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Food for Thought

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Essay title: Food for Thought

Super Size Me is a Micheal Moore type documentary about the health hazards of eating fast food on a regular basis. Concerned about the fact that America has become the fattest nation in the world, Morgan Spurlock looks at the hypothesis that part of this tendency is due to the exaggerated amounts of fast food that people are eating combined with their lack of physical exercise. This hypothesis has been the subject of a high-profile trial where two teenage girls sued McDonalds for causing their health problems. The trial was considered valid, but ultimately dismissed as the attorneys failed to prove that McDonalds willfully produced harm to the girls. Did Morgan Spurlock prove the hyphothesis and show unbaised evidence that the girls did not have control over their health problems? Spurlock used biased and exaggerated information in order to sell his theory. Super Size Me is a film that portrays biased and exaggerated information yet raises an alarm for our country to eat healthier.

The truth is not very complicated, although some aspects are not as obvious to everyone. Fast food is dangerous. Even the McDonalds salads have a ridiculously high calorie and sugar content. The sizes of all portions have quadrupled and more since the original fast foods were created. Customers are encouraged to go for the "super size" meal deals and a lot fall for the lure of saving a few cents and doubling the amount of food they get. Customers are subjected to intense advertising and particularly children are a main target of McDonalds campaigns: happy meals, birthday parties, children playgrounds all these make it almost impossible for a parent to deny their kids a McDonalds meal once they had their first one; and once childhood pleasant memories become associated with McDonald’, the pleasure of eating there persists as a teenager and even adult. Morgan's solution to that was to "punch my kid in the face each time we pass in front of a McDonalds, this way he wouldn't have pleasant memories about it!"

All the conclusions and aspects above are explored by the documentary as Morgan, starting as a person in above average physical shape, embarks on a 30 day exclusive McDonalds diet in order to analyze its effects on his health. He also limits the physical exercise he usually performs to the average amount an American walks daily and chooses to accept the super-size options each time they are offered to him. Morgan does mention all aspects of the fast-food influence on modern American society, including the fact that people do have the choice to say no to fast food, only it is less convenient for most of them to do so.

However, the overall tone in performing his experiment is one of significant exaggeration. He throws up after his first super-size meal, he points out every minimal reaction that he seems to notice as a result of his diet (mood swings, minor stomach discomforts, etc.). Did his mind control his physical reactions because he wanted to prove his theory? How intuitive was he with his body before his documentary? Was he busier during the film than he was before he started production? These questions floating in my head while I heard about his ailments. His girlfriend (a vegan) compares eating meat with heroin addiction. He gains a total of 24 pounds in a month and apparently his liver is significantly affected to the point where his doctors recommend him to go to the Emergency Room at the smallest sign of discomfort. He forces himself to eat the entire portion even if he feels full. He appears to force himself to eat three such meals a day. Constant, forced consumption or gorging expands stomach size, pure and simple. So sure, Spurlock will gain weight by the end - not because of what he ate but because (by forcing himself) he now eats more than when he started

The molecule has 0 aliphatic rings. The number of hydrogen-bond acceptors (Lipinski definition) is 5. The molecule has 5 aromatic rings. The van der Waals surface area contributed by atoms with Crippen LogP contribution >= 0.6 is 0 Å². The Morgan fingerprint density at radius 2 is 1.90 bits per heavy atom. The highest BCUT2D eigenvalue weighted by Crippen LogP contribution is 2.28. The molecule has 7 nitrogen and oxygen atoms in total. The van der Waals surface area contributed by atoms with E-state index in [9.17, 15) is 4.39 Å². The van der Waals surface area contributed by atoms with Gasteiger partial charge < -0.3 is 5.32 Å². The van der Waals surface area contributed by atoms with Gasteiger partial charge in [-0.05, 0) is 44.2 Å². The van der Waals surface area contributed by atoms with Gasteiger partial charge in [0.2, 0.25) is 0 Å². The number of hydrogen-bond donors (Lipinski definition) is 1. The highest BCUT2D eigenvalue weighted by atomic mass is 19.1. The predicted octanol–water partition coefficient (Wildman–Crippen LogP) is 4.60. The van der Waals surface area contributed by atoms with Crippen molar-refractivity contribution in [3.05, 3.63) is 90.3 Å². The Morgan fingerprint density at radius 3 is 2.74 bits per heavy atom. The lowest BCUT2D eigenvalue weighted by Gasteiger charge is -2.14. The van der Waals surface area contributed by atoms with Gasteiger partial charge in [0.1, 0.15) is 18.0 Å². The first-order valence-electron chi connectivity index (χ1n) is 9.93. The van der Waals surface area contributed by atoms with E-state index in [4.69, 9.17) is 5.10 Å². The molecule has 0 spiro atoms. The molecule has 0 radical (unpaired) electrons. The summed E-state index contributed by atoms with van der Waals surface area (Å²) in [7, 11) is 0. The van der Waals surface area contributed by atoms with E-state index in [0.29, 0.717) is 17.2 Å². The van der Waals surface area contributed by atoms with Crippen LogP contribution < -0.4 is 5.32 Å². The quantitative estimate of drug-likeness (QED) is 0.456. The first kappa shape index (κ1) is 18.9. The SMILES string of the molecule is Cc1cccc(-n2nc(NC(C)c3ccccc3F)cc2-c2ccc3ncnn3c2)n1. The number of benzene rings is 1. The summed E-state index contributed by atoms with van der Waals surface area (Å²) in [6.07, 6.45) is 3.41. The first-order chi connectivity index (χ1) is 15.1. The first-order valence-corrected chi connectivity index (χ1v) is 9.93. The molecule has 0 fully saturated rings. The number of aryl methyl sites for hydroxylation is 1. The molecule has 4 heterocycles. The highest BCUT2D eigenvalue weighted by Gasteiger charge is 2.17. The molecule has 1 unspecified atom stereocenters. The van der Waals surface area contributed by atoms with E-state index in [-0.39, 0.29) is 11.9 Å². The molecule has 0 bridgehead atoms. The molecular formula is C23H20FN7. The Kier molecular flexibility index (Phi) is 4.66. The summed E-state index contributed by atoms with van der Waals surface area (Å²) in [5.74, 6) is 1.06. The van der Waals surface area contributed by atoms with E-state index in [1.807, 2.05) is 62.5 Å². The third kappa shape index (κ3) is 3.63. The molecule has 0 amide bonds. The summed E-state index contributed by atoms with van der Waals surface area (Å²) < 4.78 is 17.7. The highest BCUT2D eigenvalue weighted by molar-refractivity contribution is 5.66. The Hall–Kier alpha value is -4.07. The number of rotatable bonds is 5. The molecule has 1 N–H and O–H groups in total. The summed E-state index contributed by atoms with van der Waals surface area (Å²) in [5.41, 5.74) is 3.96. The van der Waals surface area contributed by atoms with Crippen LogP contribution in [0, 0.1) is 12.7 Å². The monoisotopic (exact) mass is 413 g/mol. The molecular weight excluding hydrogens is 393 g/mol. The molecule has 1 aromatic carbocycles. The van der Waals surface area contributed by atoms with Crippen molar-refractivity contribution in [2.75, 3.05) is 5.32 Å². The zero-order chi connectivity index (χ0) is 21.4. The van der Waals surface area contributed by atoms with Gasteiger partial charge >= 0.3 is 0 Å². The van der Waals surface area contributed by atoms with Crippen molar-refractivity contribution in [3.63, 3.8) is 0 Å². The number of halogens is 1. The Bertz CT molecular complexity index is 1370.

Another form of biased evidence in the movie is his intentional inclusion of paintings by Ron English. Identified pretentiously in the film as an 'artistic genius', English does grotesqueries of well known products and companies, portraying Ronald MacDonald-like clowns as sinister, inhuman (a half-man, half-pig in one case), abused/abusive, etc. During every new title displayed a new picture in a dark connotation. Under the caption, “The Last Supper,” English is portraying Ronald McDonald as Jesus Christ during the last supper. This was appalling and sacrilegious

to me.

One area that bothered me was why a movie about size doesn't bother to consult any fat people. As the title suggests, "Super Size Me" is an investigation into the line between personal and corporate responsibility.

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